When I read the title of Fareed Zakaria’s latest Washington Post column, “How Trump can win the cold war with China”, I was interested, excited even. After reading it not only was I disappointed, I was angry. After reading nine paragraphs in which he described the challenges here is the single paragraph of his prescription:
Tariffs and military maneuvers might be fine at a tactical level, but they don’t address the core challenge. The United States desperately needs to rebuild its infrastructure, fix its educational system, spend money on basic scientific research and solve the political dysfunction that has made its model less appealing around the world. If China is a threat, that’s the best response.
One of the peculiar things about language is that using ordinary human language you can create names that have no actual referent, i.e. that refer to things that do not and cannot exist. Just because you name something does not mean it actually exists or can be done.
Not one of the four measures Mr. Zakaria alludes to has an actual referent. Let’s start with the last, solve political dysfunction. I believe that if you asked ten people what should be done to solve political dysfunction in the U. S. you’d get ten different answers. Some would say get rid of Donald Trump. Some would say get rid of Fareed Zakaria. I think that, short of turning human beings into automatons, political dysfunction cannot be solved or, more precisely, there is no such thing as political dysfunction. There is politics. It is all dysfunctional to one degree or another. That we have no viable alternative does not make it more or less dysfunctional.
But I think his premise is flawed. It isn’t political dysfunction that “has made its model less appealing around the world”. The American system has never had any appeal other than economic might. Our economy is still growing; our system is just not the only game in town today. There’s also the autocratic Chinese model. Do you know who likes the Chinese model? Autocrats and wannabe autocrats.
Now I believe that the Chinese model is doomed to failure and cannot be repeated but that’s an article of faith rather than something I could provide evidence for. But the reason that China’s economy has grown so spectacularly while ours, at least in relative terms, has languished is that for the last 40 years we’ve been taking Fareed Zakaria’s advice or at least the advice of people who believe as he does.
Onwards. It is not possible to “spend money on basic scientific research”. There are only specific projects on which we might spend. All projects are not created equal and resources of money, time, and attention are finite. How do we distinguish between worthwhile and worthless projects? Any decision is bound to be flawed. My own prejudice is that most money spent on medical research is wasted. We’ve already plucked the low-hanging fruit and there are now diminishing returns on investment. There’s an argument to made that is true in all scientific fields. The best evidence for that is the decreasing pace at which basic discoveries are being made.
I would also ask Mr. Zakaria how “basic scientific research” will convey a competitive edge to the U. S. against a China that is ready, willing, and able to beg, borrow, or steal anything we might discover or create? IMO although it might be public-spirited it wouldn’t solve any problem we actually have.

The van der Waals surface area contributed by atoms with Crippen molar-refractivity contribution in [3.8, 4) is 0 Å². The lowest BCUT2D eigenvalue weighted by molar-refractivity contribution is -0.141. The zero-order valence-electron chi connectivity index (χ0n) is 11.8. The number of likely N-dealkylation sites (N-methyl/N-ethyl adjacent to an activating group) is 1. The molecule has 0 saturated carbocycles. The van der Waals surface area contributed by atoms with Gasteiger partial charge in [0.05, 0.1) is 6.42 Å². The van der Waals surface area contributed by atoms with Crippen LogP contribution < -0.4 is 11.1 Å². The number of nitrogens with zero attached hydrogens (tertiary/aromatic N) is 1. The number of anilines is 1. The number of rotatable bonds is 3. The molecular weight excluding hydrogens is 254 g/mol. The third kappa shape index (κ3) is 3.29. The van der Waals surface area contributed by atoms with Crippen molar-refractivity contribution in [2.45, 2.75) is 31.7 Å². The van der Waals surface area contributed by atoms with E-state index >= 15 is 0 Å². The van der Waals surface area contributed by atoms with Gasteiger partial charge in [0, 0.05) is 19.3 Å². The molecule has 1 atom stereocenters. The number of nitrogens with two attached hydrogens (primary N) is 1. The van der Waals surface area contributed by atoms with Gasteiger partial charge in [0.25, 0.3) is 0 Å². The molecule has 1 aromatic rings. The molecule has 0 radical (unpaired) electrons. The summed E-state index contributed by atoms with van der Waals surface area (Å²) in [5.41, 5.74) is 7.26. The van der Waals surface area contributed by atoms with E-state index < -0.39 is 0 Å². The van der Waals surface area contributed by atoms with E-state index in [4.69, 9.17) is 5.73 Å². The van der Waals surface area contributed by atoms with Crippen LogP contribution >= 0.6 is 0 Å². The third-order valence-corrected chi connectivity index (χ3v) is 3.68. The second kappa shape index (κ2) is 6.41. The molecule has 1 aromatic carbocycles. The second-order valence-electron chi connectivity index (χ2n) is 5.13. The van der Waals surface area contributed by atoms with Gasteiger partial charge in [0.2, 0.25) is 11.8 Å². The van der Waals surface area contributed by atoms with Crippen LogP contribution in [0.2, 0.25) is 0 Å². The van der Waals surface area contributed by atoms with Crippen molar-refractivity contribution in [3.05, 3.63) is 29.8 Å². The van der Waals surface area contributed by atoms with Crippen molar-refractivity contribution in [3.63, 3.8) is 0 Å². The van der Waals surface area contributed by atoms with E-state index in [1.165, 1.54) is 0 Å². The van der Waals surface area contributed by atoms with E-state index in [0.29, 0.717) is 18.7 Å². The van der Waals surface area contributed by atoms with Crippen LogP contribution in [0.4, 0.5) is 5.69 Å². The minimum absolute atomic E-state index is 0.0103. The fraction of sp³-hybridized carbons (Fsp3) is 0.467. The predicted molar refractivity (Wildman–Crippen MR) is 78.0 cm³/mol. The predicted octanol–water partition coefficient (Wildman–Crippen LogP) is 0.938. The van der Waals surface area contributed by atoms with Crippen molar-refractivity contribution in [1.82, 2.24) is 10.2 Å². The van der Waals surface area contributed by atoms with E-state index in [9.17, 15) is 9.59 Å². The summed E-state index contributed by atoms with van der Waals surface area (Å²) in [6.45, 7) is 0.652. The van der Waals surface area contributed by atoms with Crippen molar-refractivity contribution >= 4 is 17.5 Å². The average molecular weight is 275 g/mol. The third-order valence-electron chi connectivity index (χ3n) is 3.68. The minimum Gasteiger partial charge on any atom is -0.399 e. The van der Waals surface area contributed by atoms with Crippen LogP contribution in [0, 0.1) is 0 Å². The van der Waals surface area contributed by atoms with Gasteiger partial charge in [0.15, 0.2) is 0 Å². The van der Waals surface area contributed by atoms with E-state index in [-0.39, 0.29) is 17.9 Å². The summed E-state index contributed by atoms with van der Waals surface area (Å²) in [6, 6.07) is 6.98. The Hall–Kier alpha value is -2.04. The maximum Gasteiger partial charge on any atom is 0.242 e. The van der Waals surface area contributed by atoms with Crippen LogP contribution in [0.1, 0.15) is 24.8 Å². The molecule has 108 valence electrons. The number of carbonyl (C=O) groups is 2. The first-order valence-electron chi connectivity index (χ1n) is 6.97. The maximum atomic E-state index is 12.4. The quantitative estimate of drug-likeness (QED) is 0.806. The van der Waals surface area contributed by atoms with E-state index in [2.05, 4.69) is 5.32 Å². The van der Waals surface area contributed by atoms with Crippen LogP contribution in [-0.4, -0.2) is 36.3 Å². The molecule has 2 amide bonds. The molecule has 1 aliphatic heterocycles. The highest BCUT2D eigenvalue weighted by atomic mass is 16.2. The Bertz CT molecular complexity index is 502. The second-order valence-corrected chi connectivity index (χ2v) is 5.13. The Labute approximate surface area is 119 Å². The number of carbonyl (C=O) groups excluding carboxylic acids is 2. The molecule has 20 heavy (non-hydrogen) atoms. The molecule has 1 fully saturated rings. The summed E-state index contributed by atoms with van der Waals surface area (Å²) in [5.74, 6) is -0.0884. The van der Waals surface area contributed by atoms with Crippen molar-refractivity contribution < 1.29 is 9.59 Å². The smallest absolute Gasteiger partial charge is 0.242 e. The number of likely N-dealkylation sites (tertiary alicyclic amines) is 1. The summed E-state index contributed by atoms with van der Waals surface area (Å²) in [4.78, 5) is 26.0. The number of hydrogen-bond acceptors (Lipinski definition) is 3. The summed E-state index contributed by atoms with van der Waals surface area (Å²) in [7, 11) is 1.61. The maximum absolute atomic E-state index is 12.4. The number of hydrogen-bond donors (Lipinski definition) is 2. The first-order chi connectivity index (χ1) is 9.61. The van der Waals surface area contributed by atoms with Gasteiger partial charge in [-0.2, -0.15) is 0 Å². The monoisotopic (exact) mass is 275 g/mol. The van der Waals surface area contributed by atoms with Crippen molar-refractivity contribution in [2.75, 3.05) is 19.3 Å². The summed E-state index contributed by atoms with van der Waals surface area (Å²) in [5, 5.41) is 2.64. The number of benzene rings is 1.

Education. What would it mean to “fix its educational system”? I don’t think Mr. Zakaria can define it. All I can offer is an opinion. I think the primary problem with our educational system is that it’s being asked to do too much. Children should arrive at school ready to learn. We presently have no alternative for families in child care. I don’t believe there is one.
For another issue let me give you an anecdote. I have a dear friend, a teacher of children with special needs, who began her career in teaching many years ago. In one of her first classrooms she had eleven first grade students with six different first languages (English, French, Spanish, Mandarin Chinese, Arabic, and Urdu). How do you fix that?
I don’t even know how you’d measure progress in “fixing our educational system”. Over the period of the last 25 years real spending on education has trebled with little measurable progress. How much would it cost to “fix it”?
Finally, infrastructure. According to ASCE’s infrastructure “report card” for Illinois, the state has 26,775 bridges, 2,303 of which it characterizes as “structurally deficient”. 20,000 some-odd of them are rural. The rural bridges with local use only (which account for most of the bridges that are structurally deficient) which are structurally deficient average fewer than 100 crossings per day. Which should be repaired? I’m asking you, Mr. Zakaria. If you say “none”, repairing the rest, at least from a statistical standpoint, will have no effect on the overall report card.
Do we have a lot of bridges? Yes. Are a lot of them structurally deficient? Yes. Could we do better? Yes. Should we repair all of them? Probably not. It just wouldn’t make any sense.
In conclusion we can’t accomplish any of his “core challenges” because they’re so poorly defined and we could arguably accomplish all of them and it wouldn’t help us a bit.
In short I thought his column was as big a piece of codswallop as I’ve ever seen.